What It Feels Like To Be An Atheist

By Andrew Van Herik // As Told to Lauryn Hugener

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Lauryn Hugener

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What It Feels Like To Be An Atheist

When I was ten or so, I was walking out of a department store, and in my head I swore. And in my head I thought, Oh no, I can’t do that because God will be angry. But then in my head, I was also like, Wait, that’s dumb. Because if there’s an invisible being that’s judging me for what my brain is doing, that’s an awful world of fear and destruction, which doesn’t seem valuable to me. So at about age ten, I entirely threw it out as a belief system.

The religious situation I grew up in was a little complex. When I was younger, my mom would try to give us room to experience a lot of different options. So we would go to church, all different kinds: Catholic church, Methodist church, Protestant church. My half brother and his father are Jewish, but my brother has never been a devout Jew. We’d celebrate Hanukkah, and I went to Bar Mitzvahs for my friends. I had a lot of those religious experiences, but there was never any pressure for me to believe things.

If there was ever any pressure from my parents about what to think, it was just to critically think, to question things, to not just accept something at face value… but always wonder whether or not something’s true and try to investigate it. My mom is more spiritual, but she didn’t go to church that often. My dad values individualism; he and my brother are both atheists. They are much less kind about religion than I am now. In high school, I was a sarcastic, jerk atheist.

Before college, I was sort of an anti-theist. Anti-theists and atheists have largely different meanings.  Anti-theists have a mindset of, ‘God is bad, religion is bad, everything is bad, and therefore we have to talk about how it’s bad.’ But then there’s atheism: atheists believe that without God there’s still belief in humanity and its goodness, without the requirement of a divine backing. As an atheist, I don’t think religion is awful.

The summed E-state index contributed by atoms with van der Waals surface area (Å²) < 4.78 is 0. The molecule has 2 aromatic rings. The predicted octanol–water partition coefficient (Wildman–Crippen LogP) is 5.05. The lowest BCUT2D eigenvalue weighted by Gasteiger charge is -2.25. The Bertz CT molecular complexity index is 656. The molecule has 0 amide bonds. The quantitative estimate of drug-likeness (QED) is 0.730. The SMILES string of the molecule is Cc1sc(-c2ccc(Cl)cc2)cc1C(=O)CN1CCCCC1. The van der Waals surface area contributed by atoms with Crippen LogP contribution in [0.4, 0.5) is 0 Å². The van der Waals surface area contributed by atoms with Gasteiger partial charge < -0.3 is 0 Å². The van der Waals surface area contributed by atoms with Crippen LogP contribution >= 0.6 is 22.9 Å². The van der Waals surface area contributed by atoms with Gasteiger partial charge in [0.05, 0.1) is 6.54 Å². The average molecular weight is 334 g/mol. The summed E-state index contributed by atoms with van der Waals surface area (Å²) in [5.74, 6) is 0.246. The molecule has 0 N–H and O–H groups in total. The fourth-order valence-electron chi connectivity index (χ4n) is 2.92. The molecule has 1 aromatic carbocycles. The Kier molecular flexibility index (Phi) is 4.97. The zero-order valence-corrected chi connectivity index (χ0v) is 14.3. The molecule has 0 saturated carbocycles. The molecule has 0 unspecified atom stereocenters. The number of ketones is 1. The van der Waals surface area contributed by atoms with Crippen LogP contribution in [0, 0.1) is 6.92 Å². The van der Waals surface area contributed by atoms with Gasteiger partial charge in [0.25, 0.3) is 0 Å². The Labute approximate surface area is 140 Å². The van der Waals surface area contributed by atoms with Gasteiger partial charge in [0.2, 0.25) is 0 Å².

College mellowed me out. While there, I aimed to expand my mind as much as I could in everything, even though I was a philosophy and English major. By looking at religion, which exists throughout philosophy and English, and especially looking at Christianity through that, I became a lot more understanding of believers. Now, not only as a teacher, but in life, I try to be respectful and caring toward people of all beliefs, as long as those beliefs don’t hurt others.

I know lots of believers who aren’t bad people, who do good things, who are charitable and caring and wonderful. They use their religious belief as a mode of understanding in order to do good in the world. That’s exactly what all of us should be doing, on either side. With any text, if it’s used to promote humanity, to promote our kindness and love toward one another, that’s what matters.

There are terrible things that have been done with religion in mind, but it’s important to not be dogmatic or force our beliefs on others, no matter what they are. Atheists try not to be prejudiced toward anybody based off of their beliefs, how they look or how they act. The best way to understand someone’s perspective is to talk to them about it.